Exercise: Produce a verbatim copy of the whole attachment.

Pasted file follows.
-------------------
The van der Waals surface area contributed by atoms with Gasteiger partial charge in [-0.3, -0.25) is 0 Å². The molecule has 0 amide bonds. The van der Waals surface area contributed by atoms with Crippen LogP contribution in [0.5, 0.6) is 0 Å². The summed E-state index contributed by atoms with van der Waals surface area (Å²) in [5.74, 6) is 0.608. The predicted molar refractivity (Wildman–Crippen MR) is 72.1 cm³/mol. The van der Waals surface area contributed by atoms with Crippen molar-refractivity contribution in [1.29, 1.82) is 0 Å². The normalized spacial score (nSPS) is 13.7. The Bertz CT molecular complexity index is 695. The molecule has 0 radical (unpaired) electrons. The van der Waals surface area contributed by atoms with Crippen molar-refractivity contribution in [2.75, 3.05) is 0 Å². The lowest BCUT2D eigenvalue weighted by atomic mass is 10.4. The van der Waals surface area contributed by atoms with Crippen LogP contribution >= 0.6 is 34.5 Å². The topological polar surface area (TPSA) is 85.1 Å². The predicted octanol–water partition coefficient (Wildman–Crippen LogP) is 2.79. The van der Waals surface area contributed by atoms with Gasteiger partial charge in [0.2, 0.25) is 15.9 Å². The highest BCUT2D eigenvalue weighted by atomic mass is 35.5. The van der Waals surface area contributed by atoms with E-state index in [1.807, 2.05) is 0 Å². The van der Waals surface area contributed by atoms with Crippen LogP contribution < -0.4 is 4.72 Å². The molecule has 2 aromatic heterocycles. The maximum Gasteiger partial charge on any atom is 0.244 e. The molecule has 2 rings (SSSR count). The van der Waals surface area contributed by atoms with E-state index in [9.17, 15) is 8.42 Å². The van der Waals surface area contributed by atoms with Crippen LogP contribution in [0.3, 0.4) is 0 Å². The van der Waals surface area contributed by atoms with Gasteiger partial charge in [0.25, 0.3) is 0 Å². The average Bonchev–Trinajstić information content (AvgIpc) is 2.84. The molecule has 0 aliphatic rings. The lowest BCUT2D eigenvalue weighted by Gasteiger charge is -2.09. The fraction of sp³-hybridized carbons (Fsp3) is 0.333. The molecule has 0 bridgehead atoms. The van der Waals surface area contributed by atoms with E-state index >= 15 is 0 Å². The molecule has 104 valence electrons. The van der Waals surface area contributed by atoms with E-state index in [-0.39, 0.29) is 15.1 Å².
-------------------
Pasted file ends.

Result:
The van der Waals surface area contributed by atoms with Gasteiger partial charge in [-0.3, -0.25) is 0 Å². The molecule has 0 amide bonds. The van der Waals surface area contributed by atoms with Crippen LogP contribution in [0.5, 0.6) is 0 Å². The summed E-state index contributed by atoms with van der Waals surface area (Å²) in [5.74, 6) is 0.608. The predicted molar refractivity (Wildman–Crippen MR) is 72.1 cm³/mol. The van der Waals surface area contributed by atoms with Crippen molar-refractivity contribution in [1.29, 1.82) is 0 Å². The normalized spacial score (nSPS) is 13.7. The Bertz CT molecular complexity index is 695. The molecule has 0 radical (unpaired) electrons. The van der Waals surface area contributed by atoms with Crippen molar-refractivity contribution in [2.75, 3.05) is 0 Å². The lowest BCUT2D eigenvalue weighted by atomic mass is 10.4. The van der Waals surface area contributed by atoms with Crippen LogP contribution >= 0.6 is 34.5 Å². The topological polar surface area (TPSA) is 85.1 Å². The predicted octanol–water partition coefficient (Wildman–Crippen LogP) is 2.79. The van der Waals surface area contributed by atoms with Gasteiger partial charge in [0.2, 0.25) is 15.9 Å². The highest BCUT2D eigenvalue weighted by atomic mass is 35.5. The van der Waals surface area contributed by atoms with E-state index in [1.807, 2.05) is 0 Å². The van der Waals surface area contributed by atoms with Crippen LogP contribution < -0.4 is 4.72 Å². The molecule has 2 aromatic heterocycles. The maximum Gasteiger partial charge on any atom is 0.244 e. The molecule has 2 rings (SSSR count). The van der Waals surface area contributed by atoms with E-state index in [9.17, 15) is 8.42 Å². The van der Waals surface area contributed by atoms with Crippen LogP contribution in [0.3, 0.4) is 0 Å². The van der Waals surface area contributed by atoms with Gasteiger partial charge in [0.25, 0.3) is 0 Å². The average Bonchev–Trinajstić information content (AvgIpc) is 2.84. The molecule has 0 aliphatic rings. The lowest BCUT2D eigenvalue weighted by Gasteiger charge is -2.09. The fraction of sp³-hybridized carbons (Fsp3) is 0.333. The molecule has 0 bridgehead atoms. The van der Waals surface area contributed by atoms with E-state index >= 15 is 0 Å². The molecule has 104 valence electrons. The van der Waals surface area contributed by atoms with E-state index in [-0.39, 0.29) is 15.1 Å².